Two large, transparent plastic sheets and a device that gradually sucks the air out from between them leave the body (in this case the artist himself) vacuum-packed and vertically suspended. The transparent tube inserted between the two surfaces allows the person inside the installation to regulate the air flow. As a result of the increasing pressure between the plastic sheets, the surface of the packed body gradually freezes into multiple micro-folds. For the duration of the performance, the person inside moves slowly and changes positions, which vary from an almost embryonic position to one resembling a crucified body.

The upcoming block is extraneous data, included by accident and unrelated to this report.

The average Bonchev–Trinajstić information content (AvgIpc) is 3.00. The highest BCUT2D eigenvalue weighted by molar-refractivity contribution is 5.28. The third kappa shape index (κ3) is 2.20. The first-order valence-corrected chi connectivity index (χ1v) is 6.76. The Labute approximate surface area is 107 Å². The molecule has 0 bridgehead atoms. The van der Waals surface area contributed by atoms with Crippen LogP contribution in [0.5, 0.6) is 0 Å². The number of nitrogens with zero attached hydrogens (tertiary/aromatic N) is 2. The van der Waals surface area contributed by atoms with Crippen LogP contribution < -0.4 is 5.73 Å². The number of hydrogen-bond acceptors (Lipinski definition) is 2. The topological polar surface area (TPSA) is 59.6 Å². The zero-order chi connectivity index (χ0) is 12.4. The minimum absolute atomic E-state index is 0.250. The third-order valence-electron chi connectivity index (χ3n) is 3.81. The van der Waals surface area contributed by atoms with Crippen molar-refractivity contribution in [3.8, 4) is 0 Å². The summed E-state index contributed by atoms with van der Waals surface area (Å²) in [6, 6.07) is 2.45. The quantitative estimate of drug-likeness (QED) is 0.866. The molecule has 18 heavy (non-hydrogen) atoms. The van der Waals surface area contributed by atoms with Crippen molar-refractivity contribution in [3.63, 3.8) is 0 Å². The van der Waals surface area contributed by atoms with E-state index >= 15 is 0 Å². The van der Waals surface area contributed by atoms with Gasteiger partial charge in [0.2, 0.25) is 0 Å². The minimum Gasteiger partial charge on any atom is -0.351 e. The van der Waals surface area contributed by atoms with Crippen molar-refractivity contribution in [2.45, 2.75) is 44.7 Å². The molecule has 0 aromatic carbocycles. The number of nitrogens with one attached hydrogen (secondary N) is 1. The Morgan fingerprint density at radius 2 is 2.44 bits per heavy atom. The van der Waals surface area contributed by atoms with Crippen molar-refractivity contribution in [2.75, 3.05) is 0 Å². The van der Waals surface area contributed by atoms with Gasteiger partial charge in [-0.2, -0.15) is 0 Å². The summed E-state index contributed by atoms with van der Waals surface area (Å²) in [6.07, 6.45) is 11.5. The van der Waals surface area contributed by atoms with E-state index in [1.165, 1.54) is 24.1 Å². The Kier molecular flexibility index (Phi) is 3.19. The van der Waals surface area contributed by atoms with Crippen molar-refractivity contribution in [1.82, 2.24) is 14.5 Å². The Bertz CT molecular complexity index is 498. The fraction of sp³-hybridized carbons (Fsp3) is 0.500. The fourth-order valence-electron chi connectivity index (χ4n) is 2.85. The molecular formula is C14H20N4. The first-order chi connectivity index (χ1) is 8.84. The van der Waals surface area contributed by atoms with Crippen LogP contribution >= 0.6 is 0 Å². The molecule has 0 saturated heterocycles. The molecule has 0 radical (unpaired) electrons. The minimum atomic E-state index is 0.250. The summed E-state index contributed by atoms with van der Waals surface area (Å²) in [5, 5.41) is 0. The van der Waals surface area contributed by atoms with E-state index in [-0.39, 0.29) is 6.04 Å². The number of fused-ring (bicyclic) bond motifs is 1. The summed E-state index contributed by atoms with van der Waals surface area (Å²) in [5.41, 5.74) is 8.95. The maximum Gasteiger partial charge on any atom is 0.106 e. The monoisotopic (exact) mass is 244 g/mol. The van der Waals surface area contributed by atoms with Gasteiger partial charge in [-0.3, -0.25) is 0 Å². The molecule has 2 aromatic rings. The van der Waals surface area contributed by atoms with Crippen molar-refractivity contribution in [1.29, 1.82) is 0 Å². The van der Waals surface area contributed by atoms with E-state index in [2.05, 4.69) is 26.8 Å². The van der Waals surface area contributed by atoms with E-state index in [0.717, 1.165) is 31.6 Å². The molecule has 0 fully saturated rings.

The work of Lawrence Malstaf (born 1972) can be situated on the borderline between the visual and the theatrical. After having studied industrial design, Lawrence Malstaf starts of in theatre. He designs scenographies for choreographers and directors as Benoît Lachambre, Meg Stuart and Kirsten Delholm. Soon he develops more into installation and performance-art with a strong focus on movement, coincidence, order and chaos. In 2000 he makes a series of sensorial rooms for individual visitors (Nemo Observatorium, Mirror, Periscope/Horizon Machine). Later he creates larger mobile environments dealing with space and orientation, often using the visitor as a co-actor (Orbit, Nevel, Compass, Boreas, Transporter, Territorium). His projects often involve advanced technology as a point of departure or inspiration, but also to activate the installations. Lawrence Malstaf exhibits internationally, and in 2008 he won the Witteveen + Bos – prize for Art + Technology (NL), in 2009 he received the Golden Nica at Prix Ars Electronica (A) and in 2010 he won the Excellence Prize at the 13th Japan Media Arts Festival in Tokyo (JP). His most recent installation, “PAVILION 02011” had its world première at Festival a/d Werf in Utrecht (NL) in May 2011.